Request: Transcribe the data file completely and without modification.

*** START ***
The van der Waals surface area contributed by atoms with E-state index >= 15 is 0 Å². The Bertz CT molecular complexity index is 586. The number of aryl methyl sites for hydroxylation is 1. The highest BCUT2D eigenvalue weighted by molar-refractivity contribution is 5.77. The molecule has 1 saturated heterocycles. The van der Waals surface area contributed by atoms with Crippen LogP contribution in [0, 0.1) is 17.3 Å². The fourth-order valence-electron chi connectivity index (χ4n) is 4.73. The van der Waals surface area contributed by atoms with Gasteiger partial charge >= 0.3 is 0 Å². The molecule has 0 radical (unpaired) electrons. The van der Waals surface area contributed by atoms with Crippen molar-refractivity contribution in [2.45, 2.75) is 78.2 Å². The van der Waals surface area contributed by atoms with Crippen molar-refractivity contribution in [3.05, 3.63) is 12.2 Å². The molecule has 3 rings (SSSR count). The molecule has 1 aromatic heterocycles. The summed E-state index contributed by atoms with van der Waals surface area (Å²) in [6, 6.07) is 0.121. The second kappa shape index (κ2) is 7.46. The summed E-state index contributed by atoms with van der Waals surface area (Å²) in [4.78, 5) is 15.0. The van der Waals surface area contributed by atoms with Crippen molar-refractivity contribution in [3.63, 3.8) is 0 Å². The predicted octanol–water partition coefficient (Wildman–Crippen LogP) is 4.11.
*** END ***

The van der Waals surface area contributed by atoms with E-state index >= 15 is 0 Å². The Bertz CT molecular complexity index is 586. The number of aryl methyl sites for hydroxylation is 1. The highest BCUT2D eigenvalue weighted by molar-refractivity contribution is 5.77. The molecule has 1 saturated heterocycles. The van der Waals surface area contributed by atoms with Crippen LogP contribution in [0, 0.1) is 17.3 Å². The fourth-order valence-electron chi connectivity index (χ4n) is 4.73. The van der Waals surface area contributed by atoms with Gasteiger partial charge >= 0.3 is 0 Å². The molecule has 0 radical (unpaired) electrons. The van der Waals surface area contributed by atoms with Crippen molar-refractivity contribution in [2.45, 2.75) is 78.2 Å². The van der Waals surface area contributed by atoms with Crippen molar-refractivity contribution in [3.05, 3.63) is 12.2 Å². The molecule has 3 rings (SSSR count). The molecule has 1 aromatic heterocycles. The summed E-state index contributed by atoms with van der Waals surface area (Å²) in [6, 6.07) is 0.121. The second kappa shape index (κ2) is 7.46. The summed E-state index contributed by atoms with van der Waals surface area (Å²) in [4.78, 5) is 15.0. The van der Waals surface area contributed by atoms with Crippen molar-refractivity contribution in [3.63, 3.8) is 0 Å². The predicted octanol–water partition coefficient (Wildman–Crippen LogP) is 4.11.